Do you want a burial or cremation? Do you have favourite hymns, music and readings? What type of service do you want and where? Eucharistic? In church? Do you have a preference as to who should conduct your funeral?

Once you have an outline funeral service written down, it’s important that you discuss it with others and tell them where you are going to file it. It can be stored in a labelled file at home, but remember to tell your family where it is. If you have no family, tell the person who is closest to you and who is most likely to have the task of organising your funeral when the time comes. Your solicitor can also store a copy for you if you wish but it’s best not to include your funeral service plan within your will. A will is usually accessed and read after a funeral, so your wishes would come to light too late.

Going to a funeral - and more questions

Going to a funeral is never easy. For more information visit the Church of England website about funerals.

Can anyone have a Church of England funeral?

Anyone is able to ask a Church of England priest to take a funeral for someone they knew and loved. Neither the person who has died nor the person asking has to be a regular churchgoer.

How can I ensure the funeral is personal?

We are there for you to help you to make the choices that can make the service personal. We are happy to talk about every detail: what happens and when, music and readings, prayers and eulogy.

Is it alright to take a child to a funeral?

If the child wants to go, and the family is comfortable with the decision, there is no reason why a child should not go to a funeral. It is helpful if a particular adult is able to be with children and explain to them what is happening.

What I am allowed to do with my loved one's ashes?

After cremation the final part will be burying the ashes. This might happen within a few days or weeks, or even later, and we can offer you a short service for this. You can bury the ashes in the churchyard, or use the crematorium’s Garden of Remembrance.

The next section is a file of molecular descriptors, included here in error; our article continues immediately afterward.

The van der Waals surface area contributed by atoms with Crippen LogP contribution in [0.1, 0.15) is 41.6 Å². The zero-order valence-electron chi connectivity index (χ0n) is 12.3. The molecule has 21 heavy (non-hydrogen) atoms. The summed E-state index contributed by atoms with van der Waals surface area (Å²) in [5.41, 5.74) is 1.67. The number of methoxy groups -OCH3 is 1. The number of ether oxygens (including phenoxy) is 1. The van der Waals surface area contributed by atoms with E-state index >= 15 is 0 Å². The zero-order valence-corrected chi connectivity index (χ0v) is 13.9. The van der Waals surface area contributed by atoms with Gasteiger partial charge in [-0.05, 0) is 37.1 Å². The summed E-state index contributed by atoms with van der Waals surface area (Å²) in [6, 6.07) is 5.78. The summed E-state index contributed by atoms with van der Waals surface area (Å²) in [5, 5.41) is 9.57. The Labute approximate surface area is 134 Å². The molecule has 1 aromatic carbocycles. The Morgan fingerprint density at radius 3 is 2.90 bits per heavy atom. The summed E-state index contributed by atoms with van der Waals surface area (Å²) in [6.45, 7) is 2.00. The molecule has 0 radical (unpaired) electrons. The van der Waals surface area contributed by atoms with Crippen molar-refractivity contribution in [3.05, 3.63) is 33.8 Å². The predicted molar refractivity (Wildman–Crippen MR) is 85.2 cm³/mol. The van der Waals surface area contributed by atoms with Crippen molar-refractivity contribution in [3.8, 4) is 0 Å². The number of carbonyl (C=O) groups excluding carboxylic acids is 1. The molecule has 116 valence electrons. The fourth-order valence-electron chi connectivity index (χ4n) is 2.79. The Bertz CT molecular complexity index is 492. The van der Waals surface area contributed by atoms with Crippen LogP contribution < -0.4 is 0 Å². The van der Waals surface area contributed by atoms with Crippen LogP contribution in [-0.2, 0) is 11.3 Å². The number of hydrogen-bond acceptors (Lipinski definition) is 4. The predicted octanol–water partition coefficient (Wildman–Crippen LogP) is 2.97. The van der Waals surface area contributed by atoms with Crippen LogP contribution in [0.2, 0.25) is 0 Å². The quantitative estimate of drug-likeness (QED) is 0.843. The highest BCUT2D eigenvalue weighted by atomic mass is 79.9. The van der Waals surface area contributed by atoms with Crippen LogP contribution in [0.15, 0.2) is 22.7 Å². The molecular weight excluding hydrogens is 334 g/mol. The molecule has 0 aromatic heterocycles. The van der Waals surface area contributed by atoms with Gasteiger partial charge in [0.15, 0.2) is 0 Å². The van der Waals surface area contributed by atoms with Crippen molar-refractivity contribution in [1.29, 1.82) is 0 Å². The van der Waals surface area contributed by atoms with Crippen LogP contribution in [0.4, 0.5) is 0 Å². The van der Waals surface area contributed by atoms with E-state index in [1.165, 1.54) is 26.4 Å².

Do you need to arrange a funeral? Are you struggling with grief? Have you lost somebody? Do you need to talk to somebody?

Just call the Vicar or contact us using our website, and we will offer you all the support we can. Please, know that you are not on your own! 

Prayers for the departed

Prayer for the dead

In your hands, O Lord,
we humbly entrust our brothers and sisters.
In this life you embraced them with your tender love;
deliver them now from every evil
and bid them eternal rest.

Welcome them into paradise,
where there will be no sorrow, no weeping or pain,
but fullness of peace and joy

where you live and reign with God the Father
in the unity of the Holy Spirit
forever and ever. Amen.

Prayer to say on the day of a person’s death

O God, Whose property is always to have mercy and to spare, we humbly beseech Thee for the soul of Thy servant N…, which Thou hast this day commanded to depart out of this world, that Thou wouldst not deliver it into the hands of the enemy, nor forget it unto the end, but wouldst command it to be received by the Holy Angels, and conducted to Paradise, its true country; that as in Thee it hath hoped and believed, it may not suffer the pains of hell, but may take possession of eternal joys. Through Christ our Lord. Amen.

Prayer for a deceased friend

I commend you, my dear [name] to almighty God, and entrust you to your Creator.
May you rest in the arms of the Lord who formed you from the dust of the earth.
May holy Mary, the angels, and all the saints welcome you now that you have gone forth from this life.
May Christ who was crucified for you, bring you freedom and peace.
May Christ who died for you admit you into his garden of paradise.
May Christ, the true Shepherd, embrace you as one of his flock.
May he forgive all your sins and set you among those he has chosen.
May you see your Redeemer face to face and enjoy the vision of God, forever. Amen.

St Paul's

St Paul’s is a lively, forward-looking Anglican church in the Catholic tradition. We are affiliated to the Society of St Wilfrid and St Hilda and our PCC has passed the resolution seeking episcopal oversight from the Bishop of Ebbsfleet.

We are part of the diocese of Salisbury and the Deanery of Weymouth and Portland. We maintain very close links with our Voluntary Aided School, Beechcroft St. Paul’s. 

Get in touch

58 Abbotsbury Road



01305 771217